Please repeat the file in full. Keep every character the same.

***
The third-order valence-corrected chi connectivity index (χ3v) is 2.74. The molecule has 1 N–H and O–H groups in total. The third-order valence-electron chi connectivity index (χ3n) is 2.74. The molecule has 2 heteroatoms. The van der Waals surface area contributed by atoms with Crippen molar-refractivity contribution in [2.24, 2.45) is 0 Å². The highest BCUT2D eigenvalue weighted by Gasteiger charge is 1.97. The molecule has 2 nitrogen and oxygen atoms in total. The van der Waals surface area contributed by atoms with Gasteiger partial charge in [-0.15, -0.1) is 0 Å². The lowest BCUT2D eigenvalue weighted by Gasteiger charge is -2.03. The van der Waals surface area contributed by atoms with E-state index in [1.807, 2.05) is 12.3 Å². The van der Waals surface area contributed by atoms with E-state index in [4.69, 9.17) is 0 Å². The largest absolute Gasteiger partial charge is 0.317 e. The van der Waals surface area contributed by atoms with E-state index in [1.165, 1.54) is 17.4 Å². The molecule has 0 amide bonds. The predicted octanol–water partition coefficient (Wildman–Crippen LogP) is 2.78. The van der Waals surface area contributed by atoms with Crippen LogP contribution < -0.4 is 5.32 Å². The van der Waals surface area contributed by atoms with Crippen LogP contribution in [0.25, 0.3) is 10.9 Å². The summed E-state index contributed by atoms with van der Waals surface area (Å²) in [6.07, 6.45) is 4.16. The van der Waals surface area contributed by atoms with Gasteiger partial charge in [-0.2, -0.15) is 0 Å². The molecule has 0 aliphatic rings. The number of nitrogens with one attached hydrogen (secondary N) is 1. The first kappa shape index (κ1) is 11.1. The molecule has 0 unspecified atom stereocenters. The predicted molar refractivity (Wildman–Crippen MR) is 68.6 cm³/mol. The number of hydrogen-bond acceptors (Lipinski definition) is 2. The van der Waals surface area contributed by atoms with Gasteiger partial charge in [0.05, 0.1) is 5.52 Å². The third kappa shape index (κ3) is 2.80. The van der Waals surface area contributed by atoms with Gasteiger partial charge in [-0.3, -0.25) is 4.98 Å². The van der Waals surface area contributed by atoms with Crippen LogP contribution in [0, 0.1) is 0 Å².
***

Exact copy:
The third-order valence-corrected chi connectivity index (χ3v) is 2.74. The molecule has 1 N–H and O–H groups in total. The third-order valence-electron chi connectivity index (χ3n) is 2.74. The molecule has 2 heteroatoms. The van der Waals surface area contributed by atoms with Crippen molar-refractivity contribution in [2.24, 2.45) is 0 Å². The highest BCUT2D eigenvalue weighted by Gasteiger charge is 1.97. The molecule has 2 nitrogen and oxygen atoms in total. The van der Waals surface area contributed by atoms with Gasteiger partial charge in [-0.15, -0.1) is 0 Å². The lowest BCUT2D eigenvalue weighted by Gasteiger charge is -2.03. The van der Waals surface area contributed by atoms with E-state index in [1.807, 2.05) is 12.3 Å². The van der Waals surface area contributed by atoms with E-state index in [4.69, 9.17) is 0 Å². The largest absolute Gasteiger partial charge is 0.317 e. The van der Waals surface area contributed by atoms with E-state index in [1.165, 1.54) is 17.4 Å². The molecule has 0 amide bonds. The predicted octanol–water partition coefficient (Wildman–Crippen LogP) is 2.78. The van der Waals surface area contributed by atoms with Crippen LogP contribution < -0.4 is 5.32 Å². The van der Waals surface area contributed by atoms with Crippen LogP contribution in [0.25, 0.3) is 10.9 Å². The summed E-state index contributed by atoms with van der Waals surface area (Å²) in [6.07, 6.45) is 4.16. The van der Waals surface area contributed by atoms with Gasteiger partial charge in [-0.2, -0.15) is 0 Å². The molecule has 0 aliphatic rings. The number of nitrogens with one attached hydrogen (secondary N) is 1. The first kappa shape index (κ1) is 11.1. The molecule has 0 unspecified atom stereocenters. The predicted molar refractivity (Wildman–Crippen MR) is 68.6 cm³/mol. The number of hydrogen-bond acceptors (Lipinski definition) is 2. The van der Waals surface area contributed by atoms with Gasteiger partial charge in [0.05, 0.1) is 5.52 Å². The third kappa shape index (κ3) is 2.80. The van der Waals surface area contributed by atoms with Gasteiger partial charge in [-0.3, -0.25) is 4.98 Å². The van der Waals surface area contributed by atoms with Crippen LogP contribution in [0, 0.1) is 0 Å².